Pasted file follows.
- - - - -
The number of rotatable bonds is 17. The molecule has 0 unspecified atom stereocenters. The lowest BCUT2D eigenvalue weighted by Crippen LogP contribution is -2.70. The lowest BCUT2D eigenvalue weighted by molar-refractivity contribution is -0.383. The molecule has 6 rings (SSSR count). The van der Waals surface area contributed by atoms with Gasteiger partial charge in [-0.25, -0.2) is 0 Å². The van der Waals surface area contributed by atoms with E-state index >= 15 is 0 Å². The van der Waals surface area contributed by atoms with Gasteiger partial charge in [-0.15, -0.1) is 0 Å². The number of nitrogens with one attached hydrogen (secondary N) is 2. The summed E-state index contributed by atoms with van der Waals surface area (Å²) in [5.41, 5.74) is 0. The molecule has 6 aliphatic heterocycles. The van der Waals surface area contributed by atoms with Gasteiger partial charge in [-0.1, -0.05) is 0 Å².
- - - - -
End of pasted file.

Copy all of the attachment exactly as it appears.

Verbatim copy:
The number of rotatable bonds is 17. The molecule has 0 unspecified atom stereocenters. The lowest BCUT2D eigenvalue weighted by Crippen LogP contribution is -2.70. The lowest BCUT2D eigenvalue weighted by molar-refractivity contribution is -0.383. The molecule has 6 rings (SSSR count). The van der Waals surface area contributed by atoms with Gasteiger partial charge in [-0.25, -0.2) is 0 Å². The van der Waals surface area contributed by atoms with E-state index >= 15 is 0 Å². The van der Waals surface area contributed by atoms with Gasteiger partial charge in [-0.15, -0.1) is 0 Å². The number of nitrogens with one attached hydrogen (secondary N) is 2. The summed E-state index contributed by atoms with van der Waals surface area (Å²) in [5.41, 5.74) is 0. The molecule has 6 aliphatic heterocycles. The van der Waals surface area contributed by atoms with Gasteiger partial charge in [-0.1, -0.05) is 0 Å².